The tragedy this week in Boston, where homemade bombs ripped through a crowd watching the Marathon, is appalling: 3 confirmed dead so far, over a hundred wounded and dozens in critical condition. What can we learn about this attack? Is it preventable? Are we any less safe?
Despite Monday’s tragedy, it’s difficult to avoid the conclusion that Americans are safer now than we have been in recent memory. Violent crime has dropped steadily for the past five years. Hate crimes are at theirlowest level since 1994. Over the last decade acts of terrorism in this country have declined remarkably, and have been declining since 1970. The risk of catastrophic war is lower than ever, and when wars do happen they kill fewer people than ever before.
One reason for this dramatic increase in public safety is the astonishing growth of the national security state over the last decade. While there is a steep downside to such growth – eroding civil liberties, secret law breaking, and so on – the upside is that public safety is better than it’s been in a very long time.
Compare the day the bombings happened in Boston to that day in Iraq: a series of 20 bombs exploded across Iraq, killing at least 37 people. Iraq is a truly insecure country where civilian deaths from terrorism have been growing steadily – several hundred die each month there in terrorist attacks.
This of course doesn’t minimize the tragedy in Boston. In many ways, smaller acts of terror in stable, secure, safe communities is far more shocking than carnage in an unstable, insecure community. News coverage reflects this, since few barely ran more than a single story on the dozens killed by bombs in Iraq.
From what we do know the bomb was assembled out of seemingly simple components: a pressure cooker, some nails, and a timing device. As Adam Weinstein explains for Gawker, such devices are relatively easy to build. Such devices are also common in insurgencies around the world and could have come from anywhere.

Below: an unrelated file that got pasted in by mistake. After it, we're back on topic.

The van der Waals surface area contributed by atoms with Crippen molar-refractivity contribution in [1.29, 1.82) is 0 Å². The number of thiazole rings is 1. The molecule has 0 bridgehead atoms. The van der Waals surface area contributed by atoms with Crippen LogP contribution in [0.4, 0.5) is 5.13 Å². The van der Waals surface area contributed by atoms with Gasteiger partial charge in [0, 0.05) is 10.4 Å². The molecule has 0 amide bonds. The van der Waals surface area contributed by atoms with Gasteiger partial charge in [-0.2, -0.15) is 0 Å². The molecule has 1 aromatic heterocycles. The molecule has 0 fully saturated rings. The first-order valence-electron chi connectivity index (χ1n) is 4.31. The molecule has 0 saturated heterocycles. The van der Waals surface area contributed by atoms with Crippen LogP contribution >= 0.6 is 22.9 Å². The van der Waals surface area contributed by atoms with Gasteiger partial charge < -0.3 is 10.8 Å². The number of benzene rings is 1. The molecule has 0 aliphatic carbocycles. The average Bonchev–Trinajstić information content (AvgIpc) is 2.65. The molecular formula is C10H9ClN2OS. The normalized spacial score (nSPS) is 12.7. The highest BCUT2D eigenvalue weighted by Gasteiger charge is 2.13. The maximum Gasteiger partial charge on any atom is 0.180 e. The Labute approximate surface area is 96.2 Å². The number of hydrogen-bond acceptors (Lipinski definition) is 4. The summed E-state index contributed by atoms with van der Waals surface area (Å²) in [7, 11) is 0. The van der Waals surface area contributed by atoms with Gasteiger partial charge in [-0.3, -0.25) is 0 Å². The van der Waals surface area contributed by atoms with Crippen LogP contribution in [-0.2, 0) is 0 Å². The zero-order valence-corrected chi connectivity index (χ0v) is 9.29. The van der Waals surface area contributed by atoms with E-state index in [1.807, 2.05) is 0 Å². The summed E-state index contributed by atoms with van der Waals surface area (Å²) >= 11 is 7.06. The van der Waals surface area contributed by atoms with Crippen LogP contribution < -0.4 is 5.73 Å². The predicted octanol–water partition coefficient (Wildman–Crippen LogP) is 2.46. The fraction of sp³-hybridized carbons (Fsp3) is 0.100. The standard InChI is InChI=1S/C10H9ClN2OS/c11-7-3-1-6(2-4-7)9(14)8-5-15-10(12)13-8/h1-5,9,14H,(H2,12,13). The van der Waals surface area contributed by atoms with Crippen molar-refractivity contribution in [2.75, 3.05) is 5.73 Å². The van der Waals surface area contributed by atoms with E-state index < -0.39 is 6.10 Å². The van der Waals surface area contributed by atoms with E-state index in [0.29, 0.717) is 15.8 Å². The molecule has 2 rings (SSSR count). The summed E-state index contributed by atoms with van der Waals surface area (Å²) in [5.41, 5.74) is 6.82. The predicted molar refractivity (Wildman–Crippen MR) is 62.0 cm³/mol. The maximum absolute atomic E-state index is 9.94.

But don’t panic yet.
We don’t so much about what happened, about who did it, or why. And that vacuum of knowledge can be incredibly dangerous. Without understanding who detonated those bombs, or why, we cannot possibly know what an appropriate response would be. Like the silliness of making people take off their shoes at the airport, the response could easily be more wasteful theater than sober threat response.
Terrorists commit violence not just to make point or to lash out, but to provoke a reaction. One of al Qaeda’s goals in striking against the U.S. was to provoke a massive overreaction: Osama bin Laden thought the Soviet Union fell because of its disastrous war in Afghanistan, and wanted to tempt the U.S. into a similar overreach.
So far, the profile of the attack in Boston resembles the Centennial Olympic Park bombing in Atlanta in 1996. There, a bomb exploded during a late music concert, killing two and injuring 111. In the immediate aftermath, security guard Richard Jewell was mistakenly named in the media as a suspect in the bombing. After the FBI cleared him of any wrongdoing, Jewell sued several news organizations for libel, winning multiple settlements along the way. Eventually, the bombing was tied not to Jewell, or white militias as many had thought in the aftermath of the Oklahoma City bombing, or even the Islamist extremists, but to anti-abortion and anti-gay zealot named Eric Randolph.
One man questioned about the Boston bombing bears an eerie similarity; some news organizations focused early on his nationality (Saudi Arabia), hinting darkly that this made him suspicious. This account was correct by another news agency who reported he was merely a witness, questioned about what he saw.
So what can the rest of us do while law enforcement figures out what happened? First and foremost, we can try to avoid needless speculation. Until we know who did it, what their motive was and how likely a similar attack might be in the future, there’s no purpose to the endless rounds of empty guesswork currently cluttering the airwaves and endless Twitter debates.
But more importantly, we can also maintain some perspective. Despite the horror of Monday’s violence, we are lucky to live in a country where such incidents are incredibly rare. It is unreasonable to expect the government to be able to stop every single attack that might possibly happen, but we are lucky that it can stop as many as it does – and we have all reaped the benefits of that.
This post originally appeared at PBS.